Natural Cherry Pie Filling–For Hamantaschen!

Natural Cherry Pie Filling--For Hamantaschen!

I love hamantaschen season, but every year when it’s time to make them, I feel terrible opening up the can of artificial cherry pie filling. I keep trying and failing to avoid it. Last year’s use of cherry jam was a sticky, overly-sweet disaster. But last week, in what can only be characterized as fateful timing, I noticed that Trader Joe’s had stocked bags of beautiful frozen cherries. I felt inspired to re-attempt making my own cherry pie filling, and this time, success is ours.

Natural Cherry Pie Filling--For Hamantaschen!

To make it, get 1 pound of pitted, sweet, red cherries. I used frozen cherries, but fresh would be fine too. Add them to a pot.

Natural Cherry Pie Filling--For Hamantaschen!

Cover the pot, and warm the cherries over medium heat until they have lost a lot of their juices and are able to simmer.

Natural Cherry Pie Filling--For Hamantaschen!

In a separate container, whisk together 1 cup of cold water and 2 tablespoons of cornstarch. Pour the mixture into the cherries and stir.

Natural Cherry Pie Filling--For Hamantaschen!

Cook the cherries, uncovered, at a rapid boil for about 5 minutes until the liquid has thickened into a medium-bodied syrup. If you use a metal spoon to scoop out some of the syrup and put it into the freezer to chill for a few minutes, the syrup should solidify into a gel. Once the cherries have thickened up, remove them from the heat, and stir in 1/3 cup of sugar (or sugar to taste) and 1 tablespoon of lemon juice. You could also add in some vanilla extract if you like. Allow the cherries to cool in the refrigerator. As the cherries chill, they will continue to thicken. Once cold, use them in your pie or hamataschen. Because the cherries do not cook for too long, they stay whole and provide a nice texture. Enjoy your less artificial but still delicious hamantaschen!

Shopping list:

  • Sweet cherries- 1 pound
  • Cornstarch- 2 tablespoons
  • Sugar- 1/3 cup
  • Lemon juice- 1 tablespoon
Print Friendly

Marble Tea Eggs and Global Supper Club: Chinese New Year

Marble Tea Eggs and Global Supper Club: Chinese New Year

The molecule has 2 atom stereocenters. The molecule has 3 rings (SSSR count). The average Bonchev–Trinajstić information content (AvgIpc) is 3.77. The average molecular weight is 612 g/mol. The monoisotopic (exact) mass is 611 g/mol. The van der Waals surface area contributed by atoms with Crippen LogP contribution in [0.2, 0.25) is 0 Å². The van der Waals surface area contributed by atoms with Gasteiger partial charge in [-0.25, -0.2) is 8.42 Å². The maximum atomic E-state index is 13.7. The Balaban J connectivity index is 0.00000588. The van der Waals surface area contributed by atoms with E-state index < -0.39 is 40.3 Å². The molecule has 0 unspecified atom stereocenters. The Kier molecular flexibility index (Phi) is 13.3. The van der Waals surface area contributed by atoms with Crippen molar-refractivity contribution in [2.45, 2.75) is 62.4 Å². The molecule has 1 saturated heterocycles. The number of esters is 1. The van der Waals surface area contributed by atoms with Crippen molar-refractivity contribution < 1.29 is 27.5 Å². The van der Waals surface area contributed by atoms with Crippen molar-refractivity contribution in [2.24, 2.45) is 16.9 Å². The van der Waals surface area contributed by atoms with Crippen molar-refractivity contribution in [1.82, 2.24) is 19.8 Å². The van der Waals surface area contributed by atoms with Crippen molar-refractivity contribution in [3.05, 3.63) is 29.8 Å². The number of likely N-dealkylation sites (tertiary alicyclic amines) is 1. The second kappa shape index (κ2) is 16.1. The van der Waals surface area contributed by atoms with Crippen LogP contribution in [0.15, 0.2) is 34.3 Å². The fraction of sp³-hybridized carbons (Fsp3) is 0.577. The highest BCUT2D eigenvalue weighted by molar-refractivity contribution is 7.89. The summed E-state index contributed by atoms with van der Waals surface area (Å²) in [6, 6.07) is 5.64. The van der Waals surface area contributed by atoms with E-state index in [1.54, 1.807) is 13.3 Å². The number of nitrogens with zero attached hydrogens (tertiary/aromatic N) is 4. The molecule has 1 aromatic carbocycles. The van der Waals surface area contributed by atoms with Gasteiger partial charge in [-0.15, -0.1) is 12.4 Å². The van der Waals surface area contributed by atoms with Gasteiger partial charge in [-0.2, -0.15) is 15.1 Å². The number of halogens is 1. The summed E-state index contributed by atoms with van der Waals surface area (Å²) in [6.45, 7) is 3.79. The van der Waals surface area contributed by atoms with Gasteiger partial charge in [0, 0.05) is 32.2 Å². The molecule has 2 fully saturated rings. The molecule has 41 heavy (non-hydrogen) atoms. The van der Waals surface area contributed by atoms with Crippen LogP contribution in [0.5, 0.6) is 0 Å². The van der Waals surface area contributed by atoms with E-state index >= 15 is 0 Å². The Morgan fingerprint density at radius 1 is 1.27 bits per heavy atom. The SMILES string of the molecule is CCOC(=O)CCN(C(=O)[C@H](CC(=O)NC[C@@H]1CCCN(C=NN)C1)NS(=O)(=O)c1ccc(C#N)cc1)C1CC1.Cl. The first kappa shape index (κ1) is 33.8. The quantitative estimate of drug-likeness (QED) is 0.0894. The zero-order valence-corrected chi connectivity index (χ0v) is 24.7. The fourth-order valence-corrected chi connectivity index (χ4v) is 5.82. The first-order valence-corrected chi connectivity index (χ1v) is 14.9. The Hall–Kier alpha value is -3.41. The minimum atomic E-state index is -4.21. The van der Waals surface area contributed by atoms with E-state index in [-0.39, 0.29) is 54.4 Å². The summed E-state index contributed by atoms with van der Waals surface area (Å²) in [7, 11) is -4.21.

One of my long-standing favorite places to relax in DC is a Chinese tea house in Georgetown that is bright, peaceful, and full of delicious offerings. Their marble tea egg is as beautiful as it is tasty, and it was the perfect thing to serve at this month’s Global Supper Club celebrating the Chinese New Year. Marble tea eggs are made by cracking the shells of hard boiled eggs and letting them soak in a flavorful black tea bath that seeps through the shells and stains the egg whites in a veined, marbled pattern. Once peeled, the eggs are beautiful to look at and absolutely delicious to eat. A delicate and special treat.

Marble Tea Eggs and Global Supper Club: Chinese New Year

To make them, hard boil 6 eggs. Bring a pot of water to a boil, lower the eggs in gently, reduce the heat, and allow the eggs to simmer lightly for 8 minutes. Once that time is up, remove the eggs from the pot, run one under cool water, and open it up to make sure the yolk is solid. If so, run the remaining eggs under cool water until you are able to handle them, and then tap them with the back of a spoon to crack them. Whack them firmly, but keep the shells intact.

Marble Tea Eggs and Global Supper Club: Chinese New Year

In the pot that the eggs boiled in, keep 1 cup of the hot water and pour the rest off. Add to the water 3/4 cup of low-sodium soy sauce, 2 tablespoons of loose leaf black tea (or 2 tea bags), 2 star anise, 1 cinnamon stick, and 1 teaspoon of black peppercorns.

Marble Tea Eggs and Global Supper Club: Chinese New Year

Add the eggs into the pot, making sure they are fully submerged. Put the pot in the refrigerator for at least one day, but two is best. Most recipes I saw suggest simmering the eggs in the tea mixture, which explains why marble tea eggs (at least the ones I have had) are always overcooked. A longer soak at a lower temperature achieves the same marbleization but keeps the yolks supple. When you’re ready to serve the eggs, remove them from the refrigerator for about an hour to let the chill come off of them.

Marble Tea Eggs and Global Supper Club: Chinese New Year